If a lease fails to specify the terms of the tenancy, then the tenancy will likely be a periodic tenancy. (CCP § 1944.) A periodic tenancy continues from one period to the next automatically unless either the landlord or tenant terminates it, at the end of the period, through proper notice. In other words, if the tenant pays rent on a monthly basis, then the tenant has a month-to-month tenancy.
Under a month-to-month tenancy, the landlord can terminate the tenancy for any reason upon thirty days written notice. (Civ. Code § 1161(1); Civ Code § 1946.) However, there may be other requirements for rent-controlled areas. Further, if the tenant has been residing in the unit for at least one year, the landlord must serve a sixty day notice.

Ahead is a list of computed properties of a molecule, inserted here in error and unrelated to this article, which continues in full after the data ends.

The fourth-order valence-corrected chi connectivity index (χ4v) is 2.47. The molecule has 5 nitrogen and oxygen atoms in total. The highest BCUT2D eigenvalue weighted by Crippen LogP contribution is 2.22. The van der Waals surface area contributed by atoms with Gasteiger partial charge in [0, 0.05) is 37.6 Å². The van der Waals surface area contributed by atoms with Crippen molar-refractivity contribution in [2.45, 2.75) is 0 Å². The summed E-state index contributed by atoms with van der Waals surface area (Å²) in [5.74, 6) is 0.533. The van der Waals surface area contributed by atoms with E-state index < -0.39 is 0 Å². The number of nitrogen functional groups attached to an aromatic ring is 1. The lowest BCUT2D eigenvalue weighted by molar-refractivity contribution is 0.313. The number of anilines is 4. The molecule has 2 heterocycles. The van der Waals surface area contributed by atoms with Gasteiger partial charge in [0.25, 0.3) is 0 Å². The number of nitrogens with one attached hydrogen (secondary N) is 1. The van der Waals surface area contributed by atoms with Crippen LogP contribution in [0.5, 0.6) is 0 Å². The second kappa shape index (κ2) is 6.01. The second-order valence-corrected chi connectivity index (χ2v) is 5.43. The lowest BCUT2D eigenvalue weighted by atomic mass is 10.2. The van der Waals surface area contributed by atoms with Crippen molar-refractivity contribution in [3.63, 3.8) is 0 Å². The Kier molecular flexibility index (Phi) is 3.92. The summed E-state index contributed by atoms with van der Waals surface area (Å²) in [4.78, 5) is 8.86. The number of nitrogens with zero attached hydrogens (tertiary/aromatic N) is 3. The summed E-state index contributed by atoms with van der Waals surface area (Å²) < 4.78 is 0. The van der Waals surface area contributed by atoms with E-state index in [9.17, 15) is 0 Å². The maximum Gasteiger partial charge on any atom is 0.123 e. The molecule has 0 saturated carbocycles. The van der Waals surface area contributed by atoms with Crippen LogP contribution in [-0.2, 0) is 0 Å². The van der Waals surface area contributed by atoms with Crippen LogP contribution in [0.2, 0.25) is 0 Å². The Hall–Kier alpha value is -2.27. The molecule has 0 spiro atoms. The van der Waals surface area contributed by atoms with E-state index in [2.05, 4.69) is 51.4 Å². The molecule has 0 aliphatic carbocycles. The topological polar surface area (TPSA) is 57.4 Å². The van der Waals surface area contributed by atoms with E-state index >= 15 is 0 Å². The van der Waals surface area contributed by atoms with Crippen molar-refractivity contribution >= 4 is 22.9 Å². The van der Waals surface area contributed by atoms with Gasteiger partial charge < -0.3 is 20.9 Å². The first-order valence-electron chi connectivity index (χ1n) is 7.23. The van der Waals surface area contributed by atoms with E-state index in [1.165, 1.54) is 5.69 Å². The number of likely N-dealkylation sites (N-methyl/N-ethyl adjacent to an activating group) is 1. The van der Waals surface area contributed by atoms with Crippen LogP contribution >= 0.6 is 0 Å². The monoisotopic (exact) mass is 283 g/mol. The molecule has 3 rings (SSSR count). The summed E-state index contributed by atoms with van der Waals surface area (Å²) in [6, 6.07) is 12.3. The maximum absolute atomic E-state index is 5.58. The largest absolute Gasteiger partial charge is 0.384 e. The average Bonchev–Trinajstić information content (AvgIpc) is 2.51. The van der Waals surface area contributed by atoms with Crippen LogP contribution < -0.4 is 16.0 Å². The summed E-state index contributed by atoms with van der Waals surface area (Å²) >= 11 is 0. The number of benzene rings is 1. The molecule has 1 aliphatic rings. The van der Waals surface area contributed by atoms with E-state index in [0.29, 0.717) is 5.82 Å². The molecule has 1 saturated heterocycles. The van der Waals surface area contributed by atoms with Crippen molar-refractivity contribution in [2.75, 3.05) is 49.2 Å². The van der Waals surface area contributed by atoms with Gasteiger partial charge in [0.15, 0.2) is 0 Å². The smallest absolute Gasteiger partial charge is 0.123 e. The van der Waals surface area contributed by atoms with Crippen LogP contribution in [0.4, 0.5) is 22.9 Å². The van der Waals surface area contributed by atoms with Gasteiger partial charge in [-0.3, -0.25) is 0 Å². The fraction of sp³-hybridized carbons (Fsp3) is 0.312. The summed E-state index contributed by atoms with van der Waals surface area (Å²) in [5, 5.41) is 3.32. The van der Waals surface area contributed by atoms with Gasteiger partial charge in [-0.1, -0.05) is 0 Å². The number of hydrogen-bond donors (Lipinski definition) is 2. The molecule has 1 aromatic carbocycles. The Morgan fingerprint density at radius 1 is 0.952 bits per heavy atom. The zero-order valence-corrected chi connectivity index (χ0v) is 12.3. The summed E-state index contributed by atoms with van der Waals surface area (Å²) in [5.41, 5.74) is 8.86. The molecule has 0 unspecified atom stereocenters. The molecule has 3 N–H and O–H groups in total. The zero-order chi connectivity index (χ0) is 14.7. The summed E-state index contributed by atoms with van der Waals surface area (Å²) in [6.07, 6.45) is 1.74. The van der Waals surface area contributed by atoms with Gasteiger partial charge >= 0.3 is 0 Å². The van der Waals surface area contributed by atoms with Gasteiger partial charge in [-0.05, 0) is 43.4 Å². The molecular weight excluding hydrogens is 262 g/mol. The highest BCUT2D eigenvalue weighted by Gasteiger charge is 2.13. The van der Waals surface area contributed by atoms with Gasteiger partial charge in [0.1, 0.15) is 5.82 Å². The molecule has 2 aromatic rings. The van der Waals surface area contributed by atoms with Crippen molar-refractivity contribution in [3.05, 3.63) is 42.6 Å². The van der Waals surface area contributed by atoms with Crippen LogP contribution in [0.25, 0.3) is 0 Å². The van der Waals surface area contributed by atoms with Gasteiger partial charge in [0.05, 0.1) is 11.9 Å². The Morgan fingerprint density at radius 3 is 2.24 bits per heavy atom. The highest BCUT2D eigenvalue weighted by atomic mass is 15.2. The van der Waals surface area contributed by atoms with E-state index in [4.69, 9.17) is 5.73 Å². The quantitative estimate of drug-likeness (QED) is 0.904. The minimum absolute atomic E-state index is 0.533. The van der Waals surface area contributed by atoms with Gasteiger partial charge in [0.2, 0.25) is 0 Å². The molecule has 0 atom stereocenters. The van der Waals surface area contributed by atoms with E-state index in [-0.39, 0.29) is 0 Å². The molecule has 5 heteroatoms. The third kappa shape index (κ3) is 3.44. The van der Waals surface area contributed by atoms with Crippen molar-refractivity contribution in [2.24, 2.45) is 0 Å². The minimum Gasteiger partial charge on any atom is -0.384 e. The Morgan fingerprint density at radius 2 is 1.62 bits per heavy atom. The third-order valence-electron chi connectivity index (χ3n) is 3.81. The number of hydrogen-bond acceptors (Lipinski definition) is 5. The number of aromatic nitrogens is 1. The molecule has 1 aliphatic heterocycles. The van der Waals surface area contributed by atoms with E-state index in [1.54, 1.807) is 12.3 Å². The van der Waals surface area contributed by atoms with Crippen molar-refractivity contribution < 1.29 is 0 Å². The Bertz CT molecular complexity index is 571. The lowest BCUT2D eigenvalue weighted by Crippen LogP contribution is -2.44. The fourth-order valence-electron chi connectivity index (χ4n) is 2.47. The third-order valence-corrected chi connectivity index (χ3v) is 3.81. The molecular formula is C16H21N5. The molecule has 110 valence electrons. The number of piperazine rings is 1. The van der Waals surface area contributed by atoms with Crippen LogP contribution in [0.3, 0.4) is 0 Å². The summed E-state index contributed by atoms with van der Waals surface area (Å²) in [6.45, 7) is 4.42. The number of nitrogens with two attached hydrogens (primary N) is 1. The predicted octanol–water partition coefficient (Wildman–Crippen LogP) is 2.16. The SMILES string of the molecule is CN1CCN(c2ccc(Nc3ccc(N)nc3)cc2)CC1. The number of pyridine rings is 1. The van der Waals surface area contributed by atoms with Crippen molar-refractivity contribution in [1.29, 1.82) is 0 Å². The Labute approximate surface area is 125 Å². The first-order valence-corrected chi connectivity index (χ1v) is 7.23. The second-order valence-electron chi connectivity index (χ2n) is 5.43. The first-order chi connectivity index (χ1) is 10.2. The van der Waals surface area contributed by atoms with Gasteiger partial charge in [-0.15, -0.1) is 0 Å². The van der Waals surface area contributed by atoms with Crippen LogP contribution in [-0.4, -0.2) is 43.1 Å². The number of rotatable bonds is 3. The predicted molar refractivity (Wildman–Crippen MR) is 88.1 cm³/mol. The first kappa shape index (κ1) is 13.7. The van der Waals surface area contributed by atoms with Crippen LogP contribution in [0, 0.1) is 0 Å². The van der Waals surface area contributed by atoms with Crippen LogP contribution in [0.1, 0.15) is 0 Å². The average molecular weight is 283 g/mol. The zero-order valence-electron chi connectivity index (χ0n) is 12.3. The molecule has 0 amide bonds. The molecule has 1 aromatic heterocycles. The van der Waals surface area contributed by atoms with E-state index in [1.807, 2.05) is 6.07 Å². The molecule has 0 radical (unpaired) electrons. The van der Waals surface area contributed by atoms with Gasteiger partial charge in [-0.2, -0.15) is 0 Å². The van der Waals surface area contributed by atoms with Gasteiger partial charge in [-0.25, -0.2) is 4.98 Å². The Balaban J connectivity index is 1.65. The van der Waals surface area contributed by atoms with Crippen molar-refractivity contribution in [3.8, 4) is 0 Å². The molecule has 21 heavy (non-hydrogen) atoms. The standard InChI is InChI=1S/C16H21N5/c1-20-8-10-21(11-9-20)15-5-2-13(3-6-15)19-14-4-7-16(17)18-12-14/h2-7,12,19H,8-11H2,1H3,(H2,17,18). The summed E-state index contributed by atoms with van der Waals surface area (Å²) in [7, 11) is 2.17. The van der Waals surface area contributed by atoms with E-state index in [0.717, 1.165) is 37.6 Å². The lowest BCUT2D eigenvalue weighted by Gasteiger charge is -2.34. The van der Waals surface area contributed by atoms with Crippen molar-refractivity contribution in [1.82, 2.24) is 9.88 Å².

Obviously, this is just an introduction to the unlawful detainer process and there is a great deal more involved in any unlawful detainer.
This answer does not create an attorney-client relationship. The information in this answer is merely meant for informational purposes only and does not constitute a legal advice.
Assuming the rental is located in the City of Los Angeles: If a single family home, you will have to give a 60-Day Notice to Vacate--as the tenancy will exceed one year on June 25.
But, if the rental is a multi-unit build before October 1979, then the Los Angeles Rent Stabilization Ordinance only allows evictions "for cause" and you are stuck with the tenant is he pays the rent and does not materially violate the lease terms.